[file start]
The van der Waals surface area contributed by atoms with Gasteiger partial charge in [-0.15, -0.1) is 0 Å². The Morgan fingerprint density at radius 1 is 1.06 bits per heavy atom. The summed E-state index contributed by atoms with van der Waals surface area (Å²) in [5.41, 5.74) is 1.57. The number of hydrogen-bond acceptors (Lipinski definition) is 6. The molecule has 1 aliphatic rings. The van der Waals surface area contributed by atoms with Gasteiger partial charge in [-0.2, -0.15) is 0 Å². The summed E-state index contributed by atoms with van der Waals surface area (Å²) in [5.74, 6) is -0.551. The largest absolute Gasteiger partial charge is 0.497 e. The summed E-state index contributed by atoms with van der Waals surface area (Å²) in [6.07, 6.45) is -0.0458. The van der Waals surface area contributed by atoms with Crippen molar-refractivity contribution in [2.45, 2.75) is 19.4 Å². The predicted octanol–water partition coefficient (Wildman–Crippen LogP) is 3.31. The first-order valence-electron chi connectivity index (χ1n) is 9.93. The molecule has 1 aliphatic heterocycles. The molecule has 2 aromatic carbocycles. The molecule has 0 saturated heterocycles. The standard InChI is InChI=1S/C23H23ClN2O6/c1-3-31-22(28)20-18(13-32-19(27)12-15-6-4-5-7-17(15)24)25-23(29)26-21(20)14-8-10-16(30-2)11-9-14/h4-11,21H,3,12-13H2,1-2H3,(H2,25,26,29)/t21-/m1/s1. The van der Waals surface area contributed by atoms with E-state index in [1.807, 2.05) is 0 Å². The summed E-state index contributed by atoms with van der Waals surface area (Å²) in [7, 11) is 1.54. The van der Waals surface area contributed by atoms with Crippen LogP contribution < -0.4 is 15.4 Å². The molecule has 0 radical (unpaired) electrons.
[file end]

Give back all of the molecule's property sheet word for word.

The van der Waals surface area contributed by atoms with Gasteiger partial charge in [-0.15, -0.1) is 0 Å². The Morgan fingerprint density at radius 1 is 1.06 bits per heavy atom. The summed E-state index contributed by atoms with van der Waals surface area (Å²) in [5.41, 5.74) is 1.57. The number of hydrogen-bond acceptors (Lipinski definition) is 6. The molecule has 1 aliphatic rings. The van der Waals surface area contributed by atoms with Gasteiger partial charge in [-0.2, -0.15) is 0 Å². The summed E-state index contributed by atoms with van der Waals surface area (Å²) in [5.74, 6) is -0.551. The largest absolute Gasteiger partial charge is 0.497 e. The summed E-state index contributed by atoms with van der Waals surface area (Å²) in [6.07, 6.45) is -0.0458. The van der Waals surface area contributed by atoms with Crippen molar-refractivity contribution in [2.45, 2.75) is 19.4 Å². The predicted octanol–water partition coefficient (Wildman–Crippen LogP) is 3.31. The first-order valence-electron chi connectivity index (χ1n) is 9.93. The molecule has 1 aliphatic heterocycles. The molecule has 2 aromatic carbocycles. The molecule has 0 saturated heterocycles. The standard InChI is InChI=1S/C23H23ClN2O6/c1-3-31-22(28)20-18(13-32-19(27)12-15-6-4-5-7-17(15)24)25-23(29)26-21(20)14-8-10-16(30-2)11-9-14/h4-11,21H,3,12-13H2,1-2H3,(H2,25,26,29)/t21-/m1/s1. The van der Waals surface area contributed by atoms with E-state index in [1.807, 2.05) is 0 Å². The summed E-state index contributed by atoms with van der Waals surface area (Å²) in [7, 11) is 1.54. The van der Waals surface area contributed by atoms with Crippen LogP contribution < -0.4 is 15.4 Å². The molecule has 0 radical (unpaired) electrons.